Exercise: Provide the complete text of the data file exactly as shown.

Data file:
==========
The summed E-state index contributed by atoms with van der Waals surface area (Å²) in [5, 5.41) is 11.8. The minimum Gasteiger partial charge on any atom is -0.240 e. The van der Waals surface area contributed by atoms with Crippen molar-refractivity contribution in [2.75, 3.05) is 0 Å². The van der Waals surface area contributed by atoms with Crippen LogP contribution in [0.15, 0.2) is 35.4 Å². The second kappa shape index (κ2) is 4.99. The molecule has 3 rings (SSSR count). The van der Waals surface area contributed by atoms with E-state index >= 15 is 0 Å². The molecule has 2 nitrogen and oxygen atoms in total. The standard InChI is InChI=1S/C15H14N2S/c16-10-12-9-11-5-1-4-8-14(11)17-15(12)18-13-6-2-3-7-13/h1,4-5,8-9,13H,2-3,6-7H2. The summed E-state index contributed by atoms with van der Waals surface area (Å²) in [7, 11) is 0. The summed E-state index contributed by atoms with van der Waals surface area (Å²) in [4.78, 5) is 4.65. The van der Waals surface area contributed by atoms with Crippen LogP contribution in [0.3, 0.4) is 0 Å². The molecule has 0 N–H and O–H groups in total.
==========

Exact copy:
The summed E-state index contributed by atoms with van der Waals surface area (Å²) in [5, 5.41) is 11.8. The minimum Gasteiger partial charge on any atom is -0.240 e. The van der Waals surface area contributed by atoms with Crippen molar-refractivity contribution in [2.75, 3.05) is 0 Å². The van der Waals surface area contributed by atoms with Crippen LogP contribution in [0.15, 0.2) is 35.4 Å². The second kappa shape index (κ2) is 4.99. The molecule has 3 rings (SSSR count). The van der Waals surface area contributed by atoms with E-state index >= 15 is 0 Å². The molecule has 2 nitrogen and oxygen atoms in total. The standard InChI is InChI=1S/C15H14N2S/c16-10-12-9-11-5-1-4-8-14(11)17-15(12)18-13-6-2-3-7-13/h1,4-5,8-9,13H,2-3,6-7H2. The summed E-state index contributed by atoms with van der Waals surface area (Å²) in [7, 11) is 0. The summed E-state index contributed by atoms with van der Waals surface area (Å²) in [4.78, 5) is 4.65. The van der Waals surface area contributed by atoms with Crippen LogP contribution in [0.3, 0.4) is 0 Å². The molecule has 0 N–H and O–H groups in total.